Green herb sauce

Sea Bass with a Simple Green Herb Salsa

Sea Bass with Simple Green Herb Sauce

Sometimes the simplest ways of eating fish are the best.   It may be a clichee used to excuse a lack of imagination.  But not always.  Sometimes it’s really true.   This simple green herb salsa served with sea bass is one of the times when simple really is the best and not just a popular catchphrase.

To make the simplest things taste great it really helps to have the best quality ingredients.   In this case fresh herbs and garlic, good vinegar and of course a tasty extra virgin olive oil.  I had been sent some Italian Antichi Frantoi Francescani extra virgin olive oil and I wanted to use it in a recipe where a good olive oil would make all the difference.

Once I’d made up the green herb salsa with the oil I had a fiery, garlic and herb paste that was a perfect match for the fish but it could be so versatile.   I think it would also be great with halloumi or chicken, drizzled or dotted on a salad, or even used as a marinade.  The Antichi Frantoi Francescani olive oil has a strong green olive taste and would also be lovely for dipping bread in.   You could imagine you were on holiday in Italy even if you weren’t.

Simple Green Herb Sauce

Sea Bass with a Simple Green Herb Salsa

Yield: Serves 2

Ingredients

  • Large handful of coriander
  • Small handful of parsley
  • 1 clove of garlic
  • 1 green chilli pepper
  • 2 tbsp white wine vineger
  • 4 tbsp extra virgin olive oil
  • Small pinch of salt
  • 2 fillets of sea bass (or another white fish)

Instructions

  1. Put all the ingredients except the fish into a food processor. Process until smooth.
  2. Taste. Add a little extra oil, vinegar or seasoning if necessary.
  3. Cook the fish and serve the salsa with it.
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I am linking this to Tasty Tuesdays at Honest Mum and Cook Blog Share at Hijacked by Twins.

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Kabocha Squash stuffed with black quinoa

Kabocha Squash Stuffed with Black Quinoa

Kabocha Squash stuffed with black quinoa

Welcome to this month’s Recipe Redux post.   As the new year kicked off we were challenged to create a recipe using an ingredient we’d never tried before.   Well, to begin with this seemed like a difficult challenge as I have a whole cupboard full of different grains and pulses which I don’t use nearly as often as I should, but I couldn’t use any of them as I had at least used all of them once.

I have however been hearing a lot about black quinoa recently and even though my cupboard doesn’t need another half used bag of grain, I decided that this one would be worth it.   After all, quinoa is apparently a supergrain: gluten-free, high in b vitamins, fibre and minerals, as well as being a complete protein as it contains all 9 essential amino acids.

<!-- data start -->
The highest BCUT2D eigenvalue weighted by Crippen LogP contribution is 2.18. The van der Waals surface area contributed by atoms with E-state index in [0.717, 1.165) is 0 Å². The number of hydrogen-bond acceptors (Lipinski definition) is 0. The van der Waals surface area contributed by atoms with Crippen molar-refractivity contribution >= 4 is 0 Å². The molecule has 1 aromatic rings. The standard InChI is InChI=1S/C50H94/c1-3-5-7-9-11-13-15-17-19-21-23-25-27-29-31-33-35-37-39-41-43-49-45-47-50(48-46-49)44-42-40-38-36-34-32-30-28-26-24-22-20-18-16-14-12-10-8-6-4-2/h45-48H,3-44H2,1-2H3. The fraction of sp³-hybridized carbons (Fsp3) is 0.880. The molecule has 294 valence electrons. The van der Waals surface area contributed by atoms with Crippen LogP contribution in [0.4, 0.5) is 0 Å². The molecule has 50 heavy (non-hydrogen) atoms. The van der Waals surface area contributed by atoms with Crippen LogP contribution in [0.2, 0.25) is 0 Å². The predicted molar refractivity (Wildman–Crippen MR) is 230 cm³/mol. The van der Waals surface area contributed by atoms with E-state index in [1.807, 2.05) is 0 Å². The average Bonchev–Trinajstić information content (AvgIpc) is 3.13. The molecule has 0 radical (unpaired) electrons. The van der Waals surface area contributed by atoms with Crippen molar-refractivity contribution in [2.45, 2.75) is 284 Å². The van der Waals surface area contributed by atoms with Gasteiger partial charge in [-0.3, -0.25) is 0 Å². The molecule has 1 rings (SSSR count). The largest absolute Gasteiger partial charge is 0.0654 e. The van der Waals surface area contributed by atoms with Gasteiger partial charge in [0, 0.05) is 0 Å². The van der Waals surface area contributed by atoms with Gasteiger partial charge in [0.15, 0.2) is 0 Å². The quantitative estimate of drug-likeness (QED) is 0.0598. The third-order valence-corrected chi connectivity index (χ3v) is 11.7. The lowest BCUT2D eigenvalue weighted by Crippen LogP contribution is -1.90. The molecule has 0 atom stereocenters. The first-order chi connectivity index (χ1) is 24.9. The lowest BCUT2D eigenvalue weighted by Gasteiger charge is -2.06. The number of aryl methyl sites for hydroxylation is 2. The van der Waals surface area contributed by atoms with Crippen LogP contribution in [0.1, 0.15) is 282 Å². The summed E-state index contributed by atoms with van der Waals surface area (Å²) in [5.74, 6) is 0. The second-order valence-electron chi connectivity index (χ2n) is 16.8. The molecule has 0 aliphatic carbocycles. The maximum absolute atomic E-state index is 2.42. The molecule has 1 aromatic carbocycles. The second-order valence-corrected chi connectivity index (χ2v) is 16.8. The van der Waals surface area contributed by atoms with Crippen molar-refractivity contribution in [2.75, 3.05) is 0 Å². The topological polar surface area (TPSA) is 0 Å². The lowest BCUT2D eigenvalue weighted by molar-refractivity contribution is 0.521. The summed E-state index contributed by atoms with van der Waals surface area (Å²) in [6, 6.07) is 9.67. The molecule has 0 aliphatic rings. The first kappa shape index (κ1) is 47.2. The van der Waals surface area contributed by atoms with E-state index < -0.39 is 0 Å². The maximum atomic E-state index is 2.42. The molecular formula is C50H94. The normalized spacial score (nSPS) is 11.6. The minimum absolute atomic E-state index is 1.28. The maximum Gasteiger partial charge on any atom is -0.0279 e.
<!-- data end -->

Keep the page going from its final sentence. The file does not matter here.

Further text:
One of the lovely thing about quinoa is its texture and the slight crunchiness as you eat it.   If you haven’t tried black quinoa then the difference is that it’s even more crunchy than white quinoa.   And of course it looks great.   Colourful food is always that little bit more enticing than white food.

I decided to make aroasted kabocha squash black quinoa salad and use it to stuff a .   I have to admit that the kabocha squash had been in the bottom of my fridge for a few weeks and really needed to be eaten up.  The great thing about squashes is that they last really well but even so, this one was ready to be eaten.

The bright orange flesh of the squash contrasted beautifully with the black quinoa salad dotted with pine nuts, cucumber, tomato and fresh mint leaves.   It made a delicious vegan meal, although I did have to cut the squash in half to serve as a whole half for one person would have been just too much of a good thing.

Kabocha Squash stuffed with black quinoa

Kabocha Squash Stuffed with Black Quinoa

Yield: Serves 4

Ingredients

  • 1 kabocha squash
  • 200g black quinoa
  • 8 cherry tomatoes, quartered
  • 10cm piece of cucumber, diced
  • Handful of mint leaves, chopped
  • 50g pine nuts
  • Juice of 1 lemon
  • 3tbsp extra virgin olive oil

Instructions

  1. Slice the kabocha squash in half, scoop out the seeds, drizzle with olive oil and roast in the oven for 30 minutes or until soft
  2. Boil the quinoa for 20 minutes then drain.
  3. Toast the pine nuts in a dry frying pan until golden. Set aside to cool.
  4. Mix together all the ingredients except the squash. Add a little extra lemon juice or olive oil if necessary.
  5. Scoop the salad into the squash halves and serve.
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I am linking this to Extra Veg, hosted by Fuss Free Flavours and Utterly Scrummy, the #FoodYearLinkUp at Charlotte’s Lively Kitchen and Recipe of the Week at A Mummy Too.

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wild rice and pea salad

Spiced Wild Rice and Pea Salad

Spiced Wild Rice and Pea Salad

January is definitely the time to eat healthily but some salads just don’t suit cold wintery weather.   The good news is that there are plenty of salads which are just right at any time of year and this spiced wild rice and pea salad is one of them.

The beauty of this salad is that it is so versatile.   You can serve it as a main meal or it can just be a side.   It keeps well in the fridge so you can make a big batch and then eat it up over the next few days.  Like many people, I need to try and save time in the kitchen and this is a perfect #CookOnceEatTwice meal.  If you’re looking for more ideas for meals that are great eaten as leftovers then do take a look at my #CookOnceEatTwice posts.

The most important thing is that it is healthy and healthy is exactly what I’m looking for right now.  I adapted it from A Salad for All Seasons by Harry Eastwood and it’s an easy salad to adapt.    You could use any long grain rice or a grain such as spelt would be lovely too.  Diced peppers could replace the carrot and sunflower or pumpkin seeds could be used in place of the pine nuts.